You’d think the Dodgers would have some kind of insurance policy in place. To an extent, they do.

Experienced men like Matt Vasgerian, Dan Shulman, Brian Anderson, Don Orsillo or Rich Waltz could be ready for the dance if called upon. Newcomers who we may not be familiar with now, someone in their 20s or 30s who grew up in Southern California knowing the lay of the land, are ready to be drafted.

But the framework is already erect, thanks to those who’ve built the current SportsNet L.A. roster. And those fortunate enough to have seen the future know that giving Charley Steiner the role of play-by-play/set-up man for Orel Hershiser and Nomar Garciaparra (and maybe someday even

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Here’s hoping Vin Scully changes his mind about 2016 being his last

VinScully2If anyone deserves a farewell tour, it is Vin Scully.

Yet it is sad to think that Scully finally has put an expiration date on his great career. In announcing he would return for his 67th year in 2016, he said it would be his final curtain call.

From Steve Dilbeck of the Los Angeles Times:

“I would say realistically — and I don’t want any headlines — but I would say next year would be the last one,” Scully said. “How much longer can you go fooling people? I would be saying, `Dear God, if you give me next year, I’ll hang it up.’ ”

I still cling to the idea that Scully will go on forever. The idea of saying good-bye and hearing his last call will be painful.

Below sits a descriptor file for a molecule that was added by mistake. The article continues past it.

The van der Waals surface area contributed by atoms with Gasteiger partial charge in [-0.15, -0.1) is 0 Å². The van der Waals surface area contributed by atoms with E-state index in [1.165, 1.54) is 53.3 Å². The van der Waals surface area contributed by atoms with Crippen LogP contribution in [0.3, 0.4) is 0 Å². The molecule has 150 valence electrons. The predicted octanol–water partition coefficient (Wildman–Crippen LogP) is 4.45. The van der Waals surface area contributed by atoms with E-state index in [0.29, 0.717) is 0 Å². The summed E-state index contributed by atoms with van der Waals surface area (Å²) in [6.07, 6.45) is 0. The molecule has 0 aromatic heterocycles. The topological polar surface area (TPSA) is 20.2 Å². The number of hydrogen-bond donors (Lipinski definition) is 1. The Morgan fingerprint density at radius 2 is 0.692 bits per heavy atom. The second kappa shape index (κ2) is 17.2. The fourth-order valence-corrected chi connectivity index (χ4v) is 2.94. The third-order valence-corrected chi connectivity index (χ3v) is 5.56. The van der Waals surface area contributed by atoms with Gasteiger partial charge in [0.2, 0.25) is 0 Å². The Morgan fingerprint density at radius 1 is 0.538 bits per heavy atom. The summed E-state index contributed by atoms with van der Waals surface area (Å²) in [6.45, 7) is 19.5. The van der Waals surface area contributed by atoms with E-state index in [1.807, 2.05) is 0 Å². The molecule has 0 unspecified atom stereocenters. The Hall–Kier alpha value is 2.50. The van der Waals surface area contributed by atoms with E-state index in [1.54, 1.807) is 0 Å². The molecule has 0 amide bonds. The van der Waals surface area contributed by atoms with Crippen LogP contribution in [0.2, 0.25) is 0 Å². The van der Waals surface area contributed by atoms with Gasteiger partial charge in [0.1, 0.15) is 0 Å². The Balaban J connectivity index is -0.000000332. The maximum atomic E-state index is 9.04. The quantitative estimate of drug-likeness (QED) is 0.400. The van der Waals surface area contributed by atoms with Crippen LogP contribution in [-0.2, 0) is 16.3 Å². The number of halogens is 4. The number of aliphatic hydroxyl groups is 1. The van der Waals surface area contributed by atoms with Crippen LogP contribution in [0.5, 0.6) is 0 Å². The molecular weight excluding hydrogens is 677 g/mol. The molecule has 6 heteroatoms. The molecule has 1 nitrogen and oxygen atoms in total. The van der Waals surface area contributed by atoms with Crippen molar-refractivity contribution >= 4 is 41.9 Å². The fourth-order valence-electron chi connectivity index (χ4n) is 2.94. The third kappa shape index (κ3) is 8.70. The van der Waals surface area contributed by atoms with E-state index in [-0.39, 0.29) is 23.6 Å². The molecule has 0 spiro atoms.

Writes Dilbeck:

There aren’t many heroes you get to

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Not tempting fate: Cubs announcer doesn’t mention ‘no-hitter’ in Arrietta’s big game

I was at the grocery store when I looked at my phone and saw that Jake Arrietta had a no-hitter through six innings. I told my wife to finally make a decision on her gelato because we had to leave right away.

The drive home allowed me to listen to the great Pat Hughes, who will be in Cooperstown one day, call the seventh and eighth innings on Cubs radio, WBBM-AM 780.

Apparently, Hughes subscribes to the superstition that if he mentions “no-hitter” the pitcher’s dream will disappear with the very next pitch. Realizing he had to inform his audience of Arrietta’s bid, Hughes repeatedly said that he hadn’t given up a hit.

After Arrietta got a single in the seventh, Hughes even joked that he “now has more hits than the team he … Continue Reading

Sports Media Friday: Why is Jose Bautista feuding with Blue Jays TV outlet? outrage in Boston over Red Sox firing announcer; first female baseball analyst for ESPN

Spanning the globe to bring you the constant variety of sports media:

Why is Jose Bautista feuding with the Blue Jays‘ TV outlet? Brendan Kennedy of the Toronto Star.

Tom Hoffarth of the Los Angeles Daily News talks to Jessica Mendoza, the first female analyst in the baseball booth for ESPN.

Boston is outraged over the Red Sox decision to fire announcer Don Orsillo. Chad Finn of the Boston Globe.

Wright Thompson discusses writing his massive story on Hurricane Katrina for ESPN The Magazine.

Andrew Bucholtz of Awful Announcing examines the issues involved in MMQB’s Robert Klemko not reporting Cris Carter’s “fall guy” comments.

CBS reaps dividends from its deal to air Thursday night NFL games. Richard Sandomir of the New York Times.

Video links to sessions at the SportsMania’s recent digital summit in Miami.

Michael Bradley of … Continue Reading